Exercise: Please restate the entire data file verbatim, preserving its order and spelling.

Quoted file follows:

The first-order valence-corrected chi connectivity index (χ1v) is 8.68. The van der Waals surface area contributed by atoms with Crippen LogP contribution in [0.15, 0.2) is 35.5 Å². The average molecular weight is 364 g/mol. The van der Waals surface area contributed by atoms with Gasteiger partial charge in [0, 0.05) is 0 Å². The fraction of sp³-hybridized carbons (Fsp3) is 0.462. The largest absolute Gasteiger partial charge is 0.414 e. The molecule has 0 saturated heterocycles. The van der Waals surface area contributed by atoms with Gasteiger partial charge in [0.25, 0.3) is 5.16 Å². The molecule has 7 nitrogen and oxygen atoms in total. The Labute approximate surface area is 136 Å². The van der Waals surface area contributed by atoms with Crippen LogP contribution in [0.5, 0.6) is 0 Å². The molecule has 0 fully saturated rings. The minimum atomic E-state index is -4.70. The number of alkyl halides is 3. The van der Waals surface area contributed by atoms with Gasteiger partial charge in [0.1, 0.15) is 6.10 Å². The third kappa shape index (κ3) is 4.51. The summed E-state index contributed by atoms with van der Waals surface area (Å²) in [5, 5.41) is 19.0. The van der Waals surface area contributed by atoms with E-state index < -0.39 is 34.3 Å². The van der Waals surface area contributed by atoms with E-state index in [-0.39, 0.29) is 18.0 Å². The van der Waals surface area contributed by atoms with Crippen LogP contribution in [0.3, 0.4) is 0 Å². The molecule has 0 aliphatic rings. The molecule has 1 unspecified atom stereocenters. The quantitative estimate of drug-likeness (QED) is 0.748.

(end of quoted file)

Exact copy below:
The first-order valence-corrected chi connectivity index (χ1v) is 8.68. The van der Waals surface area contributed by atoms with Crippen LogP contribution in [0.15, 0.2) is 35.5 Å². The average molecular weight is 364 g/mol. The van der Waals surface area contributed by atoms with Gasteiger partial charge in [0, 0.05) is 0 Å². The fraction of sp³-hybridized carbons (Fsp3) is 0.462. The largest absolute Gasteiger partial charge is 0.414 e. The molecule has 0 saturated heterocycles. The van der Waals surface area contributed by atoms with Gasteiger partial charge in [0.25, 0.3) is 5.16 Å². The molecule has 7 nitrogen and oxygen atoms in total. The Labute approximate surface area is 136 Å². The van der Waals surface area contributed by atoms with Crippen LogP contribution in [0.5, 0.6) is 0 Å². The molecule has 0 fully saturated rings. The minimum atomic E-state index is -4.70. The number of alkyl halides is 3. The van der Waals surface area contributed by atoms with Gasteiger partial charge in [0.1, 0.15) is 6.10 Å². The third kappa shape index (κ3) is 4.51. The summed E-state index contributed by atoms with van der Waals surface area (Å²) in [5, 5.41) is 19.0. The van der Waals surface area contributed by atoms with E-state index < -0.39 is 34.3 Å². The van der Waals surface area contributed by atoms with E-state index in [-0.39, 0.29) is 18.0 Å². The van der Waals surface area contributed by atoms with Crippen LogP contribution in [0.3, 0.4) is 0 Å². The molecule has 0 aliphatic rings. The molecule has 1 unspecified atom stereocenters. The quantitative estimate of drug-likeness (QED) is 0.748.